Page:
In conjunction with the release of Ken Burns' ten-part, 19-hour epic PBS documentary Jazz, Columbia issued 22 single-disc compilations devoted to jazz's most significant artists, as well as a five-disc historical summary. Since the individual compilations attempt to present balanced overviews of each artist's career, tracks from multiple labels have thankfully been licensed where appropriate. That's especially nice in the case of Billie Holiday, who recorded excellent and essential work for Columbia, Commodore, Decca, and Verve. Since her signature numbers were also spread out over those labels, and since Ken Burns Jazz includes pretty much all of her best-known songs, this makes an excellent introduction and an even better single-disc retrospective.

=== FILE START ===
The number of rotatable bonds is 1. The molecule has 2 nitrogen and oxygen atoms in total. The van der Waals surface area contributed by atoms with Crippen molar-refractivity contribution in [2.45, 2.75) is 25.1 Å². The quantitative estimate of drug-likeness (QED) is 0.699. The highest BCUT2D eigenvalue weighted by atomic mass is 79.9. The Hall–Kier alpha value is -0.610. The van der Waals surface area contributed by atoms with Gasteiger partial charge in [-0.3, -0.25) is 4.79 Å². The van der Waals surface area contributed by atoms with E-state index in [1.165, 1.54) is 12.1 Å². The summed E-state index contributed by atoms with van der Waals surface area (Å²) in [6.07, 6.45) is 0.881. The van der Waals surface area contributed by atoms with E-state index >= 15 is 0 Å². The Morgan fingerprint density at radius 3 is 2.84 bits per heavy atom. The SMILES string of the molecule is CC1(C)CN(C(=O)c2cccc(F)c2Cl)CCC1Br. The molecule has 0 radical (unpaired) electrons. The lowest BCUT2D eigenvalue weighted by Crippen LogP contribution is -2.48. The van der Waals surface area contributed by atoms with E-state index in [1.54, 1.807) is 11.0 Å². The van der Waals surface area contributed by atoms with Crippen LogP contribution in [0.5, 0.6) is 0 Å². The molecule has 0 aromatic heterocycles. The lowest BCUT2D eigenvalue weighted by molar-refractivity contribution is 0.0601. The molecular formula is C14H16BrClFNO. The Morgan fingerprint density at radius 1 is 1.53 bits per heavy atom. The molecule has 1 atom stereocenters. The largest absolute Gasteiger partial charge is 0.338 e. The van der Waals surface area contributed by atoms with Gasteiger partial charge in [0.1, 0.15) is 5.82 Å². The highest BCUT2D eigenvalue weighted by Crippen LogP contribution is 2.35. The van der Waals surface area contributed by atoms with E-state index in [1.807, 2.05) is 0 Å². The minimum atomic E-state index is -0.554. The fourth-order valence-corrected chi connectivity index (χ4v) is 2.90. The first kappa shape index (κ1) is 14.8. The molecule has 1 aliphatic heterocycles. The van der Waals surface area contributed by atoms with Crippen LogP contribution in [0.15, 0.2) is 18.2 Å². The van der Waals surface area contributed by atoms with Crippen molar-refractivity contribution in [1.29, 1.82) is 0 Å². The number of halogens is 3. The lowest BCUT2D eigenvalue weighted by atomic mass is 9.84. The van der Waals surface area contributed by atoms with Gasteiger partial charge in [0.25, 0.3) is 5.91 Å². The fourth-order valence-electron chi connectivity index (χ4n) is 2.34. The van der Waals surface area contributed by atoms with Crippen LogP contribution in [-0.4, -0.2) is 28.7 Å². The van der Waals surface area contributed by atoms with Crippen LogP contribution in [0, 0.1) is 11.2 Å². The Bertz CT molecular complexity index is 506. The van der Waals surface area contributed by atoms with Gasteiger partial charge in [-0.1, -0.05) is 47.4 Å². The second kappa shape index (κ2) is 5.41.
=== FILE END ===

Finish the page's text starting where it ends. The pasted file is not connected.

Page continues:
Eddi Reader has proven her worth as a sublime singer of pop and folk material (and beyond), but this returns her full-bore to her Scottish roots. Born from the concerts she did at the 2002 Celtic Connections festival, it's a decidedly lush performance that hauls in several well-known Celtic names like Phil Cunningham, John McCusker, and Ian Carr to help her along. But it's Reader's rendition of Robert Burns' classics that's the key here. She picked familiar material, songs that have become part of the folk continuum that can be both a blessing and a curse. But she reinvents something like "My Love Is Like a Red Red Rose," investing it with rich emotion. She positively flies on the more romantic songs, such as "Ae Fond Kiss," but she brings a surprising depth to "Charlie Is My Darling" and the chestnut "Auld Lang Syne," and "Ye Jacobites" sizzles with tension. The arrangements go for the cinematic rather than the intimate, putting them on the dangerous edge of new age. But such is the quality of everyone involved that there's no danger of teetering over and it becomes a tour de force. It is one of the highlights of Reader's splendid career, and even "Wild Mountainside," decidedly not a Burns song, fits in perfectly.